EU Summons European Founders and CEOs of Unicorns to Create Unified Innovation Policy

Mihai Cristea 31/03/2021 | 16:15

European Union Commissioner for Innovation, Research, Culture, Education and Youth Mariya Gabriel and the founders and CEOs of a group of 35 Europe’s most successful companies’ had a meeting today for the first time to share their experiences, visions and ideas for the creation of a unified European innovation ecosystem. The group provided thought leadership and contributed to the creation of a new generation of EU-made global champions.

 

In the meeting, which from now on will be held quarterly, the founders and CEOs discussed four directions:

  • Green Transformation: Ensuring innovation contributes to a successful green transition.
  • Tech Sovereignty: Ensuring innovation produces a European Strategic Tech Autonomy via a “ScaleUp Europe” instrument, turning European digital tech startups into EU global tech giants.
  • Deep Tech Leadership: Ensuring Europe’s leadership in the next wave of innovation fuelled by deep science from “bits” to “atoms and bits.”
  • Innovation Cohesion: Ensuring innovation becomes essential to territorial cohesion and growth in the EU. Similarly, lessening of the fragmentation of the regulation across the EU’s main innovation areas.

These directions will set the route for flagship projects to be implemented in the coming years to give Europe the leadership in the future digital and sustainable world.

The group of founders and CEOs comprises 35 European companies—unicorns and the most successful startups soon to become unicorns one from each EU member state, along with 8 European startups led by women. The selection was made by the Commissioners’ office based on the assessment of technology, capital raised, current and prospective company valuation (focusing on market potential), patents and other assets, and existing market leadership.

“We need European unicorns to pave the way towards Europe’s sustainable and resilient recovery, accelerate the green and digital transitions, and ensure Europe’s technological sovereignty,” said Mariya Gabriel. “We aim to ensure that the voice of leading innovators is heard all along the process of building an ambitious European Innovation Policy.”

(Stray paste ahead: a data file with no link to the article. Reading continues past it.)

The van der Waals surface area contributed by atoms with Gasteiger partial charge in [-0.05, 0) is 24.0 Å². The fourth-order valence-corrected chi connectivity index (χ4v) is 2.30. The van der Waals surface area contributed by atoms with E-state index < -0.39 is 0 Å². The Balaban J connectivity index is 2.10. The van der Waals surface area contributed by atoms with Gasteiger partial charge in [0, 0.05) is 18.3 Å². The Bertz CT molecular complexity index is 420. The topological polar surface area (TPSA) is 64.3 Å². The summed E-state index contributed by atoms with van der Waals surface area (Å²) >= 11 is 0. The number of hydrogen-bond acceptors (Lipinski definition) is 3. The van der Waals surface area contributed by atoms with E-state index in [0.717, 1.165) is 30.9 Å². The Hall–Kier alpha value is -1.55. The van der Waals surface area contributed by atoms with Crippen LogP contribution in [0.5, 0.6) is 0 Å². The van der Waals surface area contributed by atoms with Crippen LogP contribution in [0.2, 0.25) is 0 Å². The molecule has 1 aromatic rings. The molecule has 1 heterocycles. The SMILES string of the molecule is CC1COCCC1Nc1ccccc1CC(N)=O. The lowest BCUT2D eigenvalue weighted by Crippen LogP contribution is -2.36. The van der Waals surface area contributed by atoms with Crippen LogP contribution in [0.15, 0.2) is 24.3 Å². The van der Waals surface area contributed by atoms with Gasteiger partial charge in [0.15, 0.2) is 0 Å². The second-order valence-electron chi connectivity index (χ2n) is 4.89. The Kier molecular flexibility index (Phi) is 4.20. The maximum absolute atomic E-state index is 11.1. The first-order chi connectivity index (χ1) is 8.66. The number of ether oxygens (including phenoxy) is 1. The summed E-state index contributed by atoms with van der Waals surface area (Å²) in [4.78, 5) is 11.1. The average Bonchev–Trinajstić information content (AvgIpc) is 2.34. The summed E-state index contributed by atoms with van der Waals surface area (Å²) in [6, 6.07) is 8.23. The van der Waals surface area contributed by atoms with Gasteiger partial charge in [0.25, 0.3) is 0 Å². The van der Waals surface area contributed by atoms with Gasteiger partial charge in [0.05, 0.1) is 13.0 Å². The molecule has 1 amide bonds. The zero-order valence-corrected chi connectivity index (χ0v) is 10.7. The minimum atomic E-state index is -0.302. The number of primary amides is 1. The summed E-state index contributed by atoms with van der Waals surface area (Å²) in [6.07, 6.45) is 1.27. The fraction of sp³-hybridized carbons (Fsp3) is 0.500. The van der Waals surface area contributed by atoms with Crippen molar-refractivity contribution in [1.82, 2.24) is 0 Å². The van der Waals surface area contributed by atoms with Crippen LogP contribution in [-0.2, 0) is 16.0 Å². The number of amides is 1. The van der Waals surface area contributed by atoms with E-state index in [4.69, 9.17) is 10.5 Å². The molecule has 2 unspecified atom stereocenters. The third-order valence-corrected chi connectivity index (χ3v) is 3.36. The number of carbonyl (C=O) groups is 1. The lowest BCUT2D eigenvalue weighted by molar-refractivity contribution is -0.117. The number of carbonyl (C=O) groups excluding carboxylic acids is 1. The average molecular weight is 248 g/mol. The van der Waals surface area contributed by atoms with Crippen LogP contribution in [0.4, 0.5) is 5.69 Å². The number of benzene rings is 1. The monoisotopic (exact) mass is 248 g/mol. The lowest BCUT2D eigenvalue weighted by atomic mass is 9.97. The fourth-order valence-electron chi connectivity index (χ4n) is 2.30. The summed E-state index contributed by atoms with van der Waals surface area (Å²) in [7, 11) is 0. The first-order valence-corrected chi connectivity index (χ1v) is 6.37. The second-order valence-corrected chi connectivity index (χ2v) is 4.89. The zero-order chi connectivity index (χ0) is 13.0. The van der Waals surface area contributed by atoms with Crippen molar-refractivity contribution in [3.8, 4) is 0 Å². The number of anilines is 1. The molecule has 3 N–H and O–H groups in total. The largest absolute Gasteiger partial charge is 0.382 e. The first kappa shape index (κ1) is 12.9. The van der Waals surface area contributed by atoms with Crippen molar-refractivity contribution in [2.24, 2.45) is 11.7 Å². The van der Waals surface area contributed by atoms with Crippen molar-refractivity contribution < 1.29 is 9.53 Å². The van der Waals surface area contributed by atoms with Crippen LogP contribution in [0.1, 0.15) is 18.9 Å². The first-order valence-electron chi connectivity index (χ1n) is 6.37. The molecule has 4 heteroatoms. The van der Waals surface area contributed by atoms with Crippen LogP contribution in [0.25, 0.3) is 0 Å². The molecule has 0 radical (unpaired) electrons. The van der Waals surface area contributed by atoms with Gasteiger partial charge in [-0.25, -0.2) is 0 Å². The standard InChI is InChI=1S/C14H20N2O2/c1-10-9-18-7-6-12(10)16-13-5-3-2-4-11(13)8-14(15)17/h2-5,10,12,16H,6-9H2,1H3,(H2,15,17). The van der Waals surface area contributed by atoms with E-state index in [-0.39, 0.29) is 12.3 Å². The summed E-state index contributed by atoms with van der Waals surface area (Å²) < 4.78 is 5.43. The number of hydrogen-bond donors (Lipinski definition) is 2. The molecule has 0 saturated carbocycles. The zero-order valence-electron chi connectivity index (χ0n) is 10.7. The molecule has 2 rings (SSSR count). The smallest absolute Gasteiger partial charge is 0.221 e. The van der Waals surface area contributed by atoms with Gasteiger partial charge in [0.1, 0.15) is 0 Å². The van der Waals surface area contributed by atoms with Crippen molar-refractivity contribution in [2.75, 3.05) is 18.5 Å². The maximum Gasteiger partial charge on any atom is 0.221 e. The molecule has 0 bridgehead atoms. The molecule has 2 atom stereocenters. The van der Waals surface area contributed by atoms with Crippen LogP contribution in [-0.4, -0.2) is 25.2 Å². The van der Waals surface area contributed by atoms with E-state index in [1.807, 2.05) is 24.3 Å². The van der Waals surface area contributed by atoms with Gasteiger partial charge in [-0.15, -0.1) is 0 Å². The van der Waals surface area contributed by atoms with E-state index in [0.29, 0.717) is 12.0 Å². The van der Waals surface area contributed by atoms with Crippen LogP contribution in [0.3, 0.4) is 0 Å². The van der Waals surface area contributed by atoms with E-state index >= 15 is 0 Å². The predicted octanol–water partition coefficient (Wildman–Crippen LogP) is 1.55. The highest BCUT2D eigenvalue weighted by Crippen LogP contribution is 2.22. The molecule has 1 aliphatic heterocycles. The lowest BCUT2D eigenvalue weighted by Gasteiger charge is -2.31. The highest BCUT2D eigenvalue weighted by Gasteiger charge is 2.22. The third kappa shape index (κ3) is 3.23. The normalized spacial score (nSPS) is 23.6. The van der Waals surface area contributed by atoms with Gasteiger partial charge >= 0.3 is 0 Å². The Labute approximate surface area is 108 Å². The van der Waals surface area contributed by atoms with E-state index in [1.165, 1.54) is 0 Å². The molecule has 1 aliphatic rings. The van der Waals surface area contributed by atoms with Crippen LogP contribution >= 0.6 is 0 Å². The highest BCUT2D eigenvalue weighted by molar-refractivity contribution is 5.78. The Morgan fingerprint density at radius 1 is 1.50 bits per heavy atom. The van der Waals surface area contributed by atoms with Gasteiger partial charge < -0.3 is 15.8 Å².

One of the participants of the meeting, representing Latvia, was Mintos, Europe’s leading marketplace for investing in loans, to share its take on the needs for innovation among fintech companies. Martins Valters, Co-Founder of Mintos, said that while he agreed with the directions and flagships presented during the meeting, less fragmentation in the regulatory frameworks would benefit everyone.

“Regulation is a vital instrument that allows businesses to scale, but we need less fragmented regulation among the EU states,” said Mr. Valters. “Our company is currently in the process of becoming a regulated marketplace and the effort on the regulators side is significant to be able to synthesize existing regulatory frameworks and our innovative service—such processes should have more support for both regulators and startups. I think we should remove the unnecessary obstacles. It is equally important to have close cooperation with the existing expert organisations who unite various European innovation industries.”

Martins Valters, Co-Founder of Mintos

Mr. Valters also said that there should be better support to access the capital possessed by the EU so that investors could have the opportunity to invest.

“Being a fintech company, we see that there is quite a lot of money in the economy, and a lot of it is sitting with private individuals,” said Mr Valters. “The EU has already created an environment with little obstacles to spend money —either to shop online or buy last-minute flight tickets to other parts of Europe. But when a private individual wants to invest, the EU regulations actually ask three times if the person really wants to do it, favoring spending instead of investing. In the EU, we are actually sitting on a pile of capital that could be invested in small, medium, or even larger ventures, ideas, or alternative assets. I believe the biggest need might be not as much the support in terms of funds from EU institutions, but allowing access to that capital, and for investors to have the opportunity to invest.”

The office of the Commissioner said that the EU is currently home to 7,2% of worldwide unicorns. The sum of the value of all EU unicorns and EU tech and digital champions already public is dwarfed by the value of today’s non-EU big tech, which allows them to buy out potential disruptors, solidify industrial control, build scale, and manage the global digital and tech agenda.

The Commissioner invited to take advantage of the strength of the EU’s variety and build the means for startups to have access to innovations needed, thanks to a unified policy for innovation implementation across Europe.

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